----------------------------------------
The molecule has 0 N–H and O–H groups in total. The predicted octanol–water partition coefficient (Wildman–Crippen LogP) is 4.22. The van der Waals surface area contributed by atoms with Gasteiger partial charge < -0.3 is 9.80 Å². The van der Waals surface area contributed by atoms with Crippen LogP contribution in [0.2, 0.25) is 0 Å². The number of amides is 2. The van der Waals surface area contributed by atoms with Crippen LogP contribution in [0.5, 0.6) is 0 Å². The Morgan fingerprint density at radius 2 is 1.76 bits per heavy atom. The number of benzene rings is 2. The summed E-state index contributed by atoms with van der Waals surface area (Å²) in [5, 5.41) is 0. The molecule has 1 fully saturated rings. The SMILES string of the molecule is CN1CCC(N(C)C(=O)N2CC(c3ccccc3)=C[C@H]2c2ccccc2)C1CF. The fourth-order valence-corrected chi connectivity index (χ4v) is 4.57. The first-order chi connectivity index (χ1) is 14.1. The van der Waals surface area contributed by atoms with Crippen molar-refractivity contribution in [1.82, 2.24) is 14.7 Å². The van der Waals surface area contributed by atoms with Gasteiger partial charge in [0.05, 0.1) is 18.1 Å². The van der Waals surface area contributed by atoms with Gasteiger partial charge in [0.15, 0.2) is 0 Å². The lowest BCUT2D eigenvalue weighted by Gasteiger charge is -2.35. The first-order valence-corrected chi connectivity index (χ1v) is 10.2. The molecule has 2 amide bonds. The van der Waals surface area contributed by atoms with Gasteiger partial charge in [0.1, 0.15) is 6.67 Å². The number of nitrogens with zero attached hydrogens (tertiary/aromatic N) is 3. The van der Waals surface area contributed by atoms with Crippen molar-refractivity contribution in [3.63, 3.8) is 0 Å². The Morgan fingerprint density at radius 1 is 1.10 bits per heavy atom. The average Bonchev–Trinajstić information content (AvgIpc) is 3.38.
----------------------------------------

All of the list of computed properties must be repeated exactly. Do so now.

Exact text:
The molecule has 0 N–H and O–H groups in total. The predicted octanol–water partition coefficient (Wildman–Crippen LogP) is 4.22. The van der Waals surface area contributed by atoms with Gasteiger partial charge < -0.3 is 9.80 Å². The van der Waals surface area contributed by atoms with Crippen LogP contribution in [0.2, 0.25) is 0 Å². The number of amides is 2. The van der Waals surface area contributed by atoms with Crippen LogP contribution in [0.5, 0.6) is 0 Å². The Morgan fingerprint density at radius 2 is 1.76 bits per heavy atom. The number of benzene rings is 2. The summed E-state index contributed by atoms with van der Waals surface area (Å²) in [5, 5.41) is 0. The molecule has 1 fully saturated rings. The SMILES string of the molecule is CN1CCC(N(C)C(=O)N2CC(c3ccccc3)=C[C@H]2c2ccccc2)C1CF. The fourth-order valence-corrected chi connectivity index (χ4v) is 4.57. The first-order chi connectivity index (χ1) is 14.1. The van der Waals surface area contributed by atoms with Crippen molar-refractivity contribution in [1.82, 2.24) is 14.7 Å². The van der Waals surface area contributed by atoms with Gasteiger partial charge in [0.05, 0.1) is 18.1 Å². The van der Waals surface area contributed by atoms with Gasteiger partial charge in [0.15, 0.2) is 0 Å². The lowest BCUT2D eigenvalue weighted by Gasteiger charge is -2.35. The first-order valence-corrected chi connectivity index (χ1v) is 10.2. The molecule has 2 amide bonds. The van der Waals surface area contributed by atoms with Gasteiger partial charge in [0.1, 0.15) is 6.67 Å². The number of nitrogens with zero attached hydrogens (tertiary/aromatic N) is 3. The van der Waals surface area contributed by atoms with Crippen molar-refractivity contribution in [3.63, 3.8) is 0 Å². The Morgan fingerprint density at radius 1 is 1.10 bits per heavy atom. The average Bonchev–Trinajstić information content (AvgIpc) is 3.38.